Our parents grabbed the title “Greatest Generation.” But while it can be easy to forget, ours has been pretty great too. That’s what Carrier Slocomb writes about in this essay about our generation: Dig A Little Deeper.
As flighty as this may sound, what would you be doing if you weren’t here? Even while it sounds like something I might have asked in the ‘sixties,’ it may still be relevant. Maybe you’re in a bad place because everything you relied on – job, spouse, 401K, health, and home – has fallen through? Or could you be in a much better place?
You’ve shed previous chains and anchors and you’re curious, though a little frightened, about what the future holds, right? No matter, you can take some comfort in the fact that there are a whole lot of us on this ship. Boomers will be 26% of America for years to come and that, quite frankly, gives us power.
So excuse the muscle flexing, but it can’t be helped. Have you noticed how much bad press we boomers draw? Google the phrase ‘boomers responsible for…’ and what comes up is some nasty, exaggerated stuff that’s failed, been damaged, or was completely consumed by us. You get the feeling no one’s going to call us the “Greatest Generation” ever. We still hold authority though, and we can still make a huge impact on society.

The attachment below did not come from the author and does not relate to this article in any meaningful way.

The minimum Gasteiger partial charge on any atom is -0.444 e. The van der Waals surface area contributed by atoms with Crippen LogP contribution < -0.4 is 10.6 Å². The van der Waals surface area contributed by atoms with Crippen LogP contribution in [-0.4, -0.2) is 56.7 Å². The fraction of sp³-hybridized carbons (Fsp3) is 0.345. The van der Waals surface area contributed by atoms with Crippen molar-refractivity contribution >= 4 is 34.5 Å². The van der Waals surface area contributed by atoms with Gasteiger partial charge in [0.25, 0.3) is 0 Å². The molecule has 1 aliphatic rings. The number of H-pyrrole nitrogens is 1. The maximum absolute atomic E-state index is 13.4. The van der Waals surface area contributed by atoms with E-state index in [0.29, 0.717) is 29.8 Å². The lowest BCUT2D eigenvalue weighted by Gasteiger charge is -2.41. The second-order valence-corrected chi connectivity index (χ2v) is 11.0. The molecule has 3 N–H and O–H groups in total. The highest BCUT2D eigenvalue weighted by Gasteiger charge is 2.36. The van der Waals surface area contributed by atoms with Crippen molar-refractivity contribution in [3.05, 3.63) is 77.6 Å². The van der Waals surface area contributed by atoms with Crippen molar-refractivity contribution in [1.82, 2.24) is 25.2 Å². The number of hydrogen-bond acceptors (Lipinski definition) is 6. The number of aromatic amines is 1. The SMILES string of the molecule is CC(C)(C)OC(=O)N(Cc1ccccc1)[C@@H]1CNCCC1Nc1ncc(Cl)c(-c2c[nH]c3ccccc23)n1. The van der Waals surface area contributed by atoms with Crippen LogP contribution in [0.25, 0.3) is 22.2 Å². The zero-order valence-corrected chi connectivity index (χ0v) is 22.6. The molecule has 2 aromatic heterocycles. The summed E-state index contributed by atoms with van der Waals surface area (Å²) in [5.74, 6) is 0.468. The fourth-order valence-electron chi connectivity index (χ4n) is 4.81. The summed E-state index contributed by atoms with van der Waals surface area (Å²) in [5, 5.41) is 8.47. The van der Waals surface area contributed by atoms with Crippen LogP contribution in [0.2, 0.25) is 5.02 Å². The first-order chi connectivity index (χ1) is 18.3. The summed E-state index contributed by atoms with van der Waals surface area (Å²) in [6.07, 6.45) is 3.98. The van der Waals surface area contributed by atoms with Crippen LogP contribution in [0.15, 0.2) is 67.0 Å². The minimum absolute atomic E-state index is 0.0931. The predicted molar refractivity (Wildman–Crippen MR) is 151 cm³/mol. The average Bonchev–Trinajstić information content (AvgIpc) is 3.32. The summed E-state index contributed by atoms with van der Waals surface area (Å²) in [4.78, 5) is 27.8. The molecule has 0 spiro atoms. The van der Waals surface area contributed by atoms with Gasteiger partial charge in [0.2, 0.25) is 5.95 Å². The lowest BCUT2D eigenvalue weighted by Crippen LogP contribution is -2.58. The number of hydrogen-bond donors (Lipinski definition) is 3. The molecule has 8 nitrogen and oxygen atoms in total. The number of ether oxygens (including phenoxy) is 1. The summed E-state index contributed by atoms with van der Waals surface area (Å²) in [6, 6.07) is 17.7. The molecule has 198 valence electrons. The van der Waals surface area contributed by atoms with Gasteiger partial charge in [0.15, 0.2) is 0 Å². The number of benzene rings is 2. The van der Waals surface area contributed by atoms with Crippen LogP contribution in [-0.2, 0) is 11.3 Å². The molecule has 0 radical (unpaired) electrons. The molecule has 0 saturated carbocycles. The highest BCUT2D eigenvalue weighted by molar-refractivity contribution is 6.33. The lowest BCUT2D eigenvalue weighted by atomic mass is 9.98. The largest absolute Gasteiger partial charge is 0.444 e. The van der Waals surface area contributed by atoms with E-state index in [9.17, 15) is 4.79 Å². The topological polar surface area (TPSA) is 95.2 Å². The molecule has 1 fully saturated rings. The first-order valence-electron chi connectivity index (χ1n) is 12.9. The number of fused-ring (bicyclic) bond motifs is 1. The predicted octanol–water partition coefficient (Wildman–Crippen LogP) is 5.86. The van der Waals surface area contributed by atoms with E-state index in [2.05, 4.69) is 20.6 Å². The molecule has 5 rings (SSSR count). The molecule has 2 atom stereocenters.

In the past, our power seemed limitless; exercising our own free will worked for us for years. True, we’re older now, and many of us are closer to broke, not farther, but it ain’t over yet!
Sometimes we forget what we were once worthy of – our generation gave the world hallmarks like transparent politics, a greener, cleaner planet, alternative energies, and explosive technology to name just a few? The vibrant, tech-heavy economy that defeats so many of us is due to our embrace, not those born after Gates and Jobs began their success. So when the young’uns growl and beat their chests, remember the part you served.
They say economies are like new restaurants that people crowd into for a time, then make famous, and then abandon when the menu, once so elite, becomes too familiar for them. Our work careers are like trips up and down the old sledding hill; we really shouldn’t be surprised by any more bumps.
Of course we can’t turn the clock back, speed the economy up, or slow technology down; however, we can lead by example. We can still effectively be here, so when you’re digging down looking for courage, dig higher than you normally would.
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